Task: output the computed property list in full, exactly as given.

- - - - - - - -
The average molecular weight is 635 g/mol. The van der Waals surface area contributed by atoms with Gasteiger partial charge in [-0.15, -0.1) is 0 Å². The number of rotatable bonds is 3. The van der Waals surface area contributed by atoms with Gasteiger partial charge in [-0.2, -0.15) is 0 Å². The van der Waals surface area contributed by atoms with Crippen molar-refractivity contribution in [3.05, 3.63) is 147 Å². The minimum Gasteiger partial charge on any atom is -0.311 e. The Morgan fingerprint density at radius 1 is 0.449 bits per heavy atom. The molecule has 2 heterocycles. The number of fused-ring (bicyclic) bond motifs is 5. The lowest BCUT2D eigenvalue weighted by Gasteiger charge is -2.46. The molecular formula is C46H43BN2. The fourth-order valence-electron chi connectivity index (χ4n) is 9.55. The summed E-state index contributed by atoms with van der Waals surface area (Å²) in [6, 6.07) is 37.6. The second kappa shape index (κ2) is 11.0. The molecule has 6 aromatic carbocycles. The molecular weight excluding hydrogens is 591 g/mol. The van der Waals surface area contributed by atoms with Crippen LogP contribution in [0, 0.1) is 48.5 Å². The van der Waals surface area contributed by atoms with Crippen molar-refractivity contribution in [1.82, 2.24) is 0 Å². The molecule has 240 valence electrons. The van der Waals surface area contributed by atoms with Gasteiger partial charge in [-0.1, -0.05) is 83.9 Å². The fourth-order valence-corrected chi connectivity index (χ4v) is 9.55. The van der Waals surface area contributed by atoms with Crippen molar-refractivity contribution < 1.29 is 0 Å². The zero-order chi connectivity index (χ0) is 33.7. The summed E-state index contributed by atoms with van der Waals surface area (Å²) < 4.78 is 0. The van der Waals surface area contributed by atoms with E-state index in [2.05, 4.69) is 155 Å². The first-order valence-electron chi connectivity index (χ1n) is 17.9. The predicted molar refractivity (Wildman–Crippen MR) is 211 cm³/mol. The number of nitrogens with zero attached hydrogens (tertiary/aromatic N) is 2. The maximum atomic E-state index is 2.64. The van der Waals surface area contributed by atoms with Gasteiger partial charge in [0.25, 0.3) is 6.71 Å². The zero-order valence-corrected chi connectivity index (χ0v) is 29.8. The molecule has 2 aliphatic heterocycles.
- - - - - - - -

The average molecular weight is 635 g/mol. The van der Waals surface area contributed by atoms with Gasteiger partial charge in [-0.15, -0.1) is 0 Å². The number of rotatable bonds is 3. The van der Waals surface area contributed by atoms with Gasteiger partial charge in [-0.2, -0.15) is 0 Å². The van der Waals surface area contributed by atoms with Crippen molar-refractivity contribution in [3.05, 3.63) is 147 Å². The minimum Gasteiger partial charge on any atom is -0.311 e. The Morgan fingerprint density at radius 1 is 0.449 bits per heavy atom. The molecule has 2 heterocycles. The number of fused-ring (bicyclic) bond motifs is 5. The lowest BCUT2D eigenvalue weighted by Gasteiger charge is -2.46. The molecular formula is C46H43BN2. The fourth-order valence-electron chi connectivity index (χ4n) is 9.55. The summed E-state index contributed by atoms with van der Waals surface area (Å²) in [6, 6.07) is 37.6. The second kappa shape index (κ2) is 11.0. The molecule has 6 aromatic carbocycles. The molecular weight excluding hydrogens is 591 g/mol. The van der Waals surface area contributed by atoms with Crippen LogP contribution in [0, 0.1) is 48.5 Å². The van der Waals surface area contributed by atoms with Crippen molar-refractivity contribution in [1.82, 2.24) is 0 Å². The molecule has 240 valence electrons. The van der Waals surface area contributed by atoms with Gasteiger partial charge in [-0.1, -0.05) is 83.9 Å². The fourth-order valence-corrected chi connectivity index (χ4v) is 9.55. The van der Waals surface area contributed by atoms with Crippen molar-refractivity contribution < 1.29 is 0 Å². The zero-order chi connectivity index (χ0) is 33.7. The summed E-state index contributed by atoms with van der Waals surface area (Å²) < 4.78 is 0. The van der Waals surface area contributed by atoms with E-state index in [2.05, 4.69) is 155 Å². The first-order valence-electron chi connectivity index (χ1n) is 17.9. The predicted molar refractivity (Wildman–Crippen MR) is 211 cm³/mol. The number of nitrogens with zero attached hydrogens (tertiary/aromatic N) is 2. The maximum atomic E-state index is 2.64. The van der Waals surface area contributed by atoms with Gasteiger partial charge in [0.25, 0.3) is 6.71 Å². The zero-order valence-corrected chi connectivity index (χ0v) is 29.8. The molecule has 2 aliphatic heterocycles.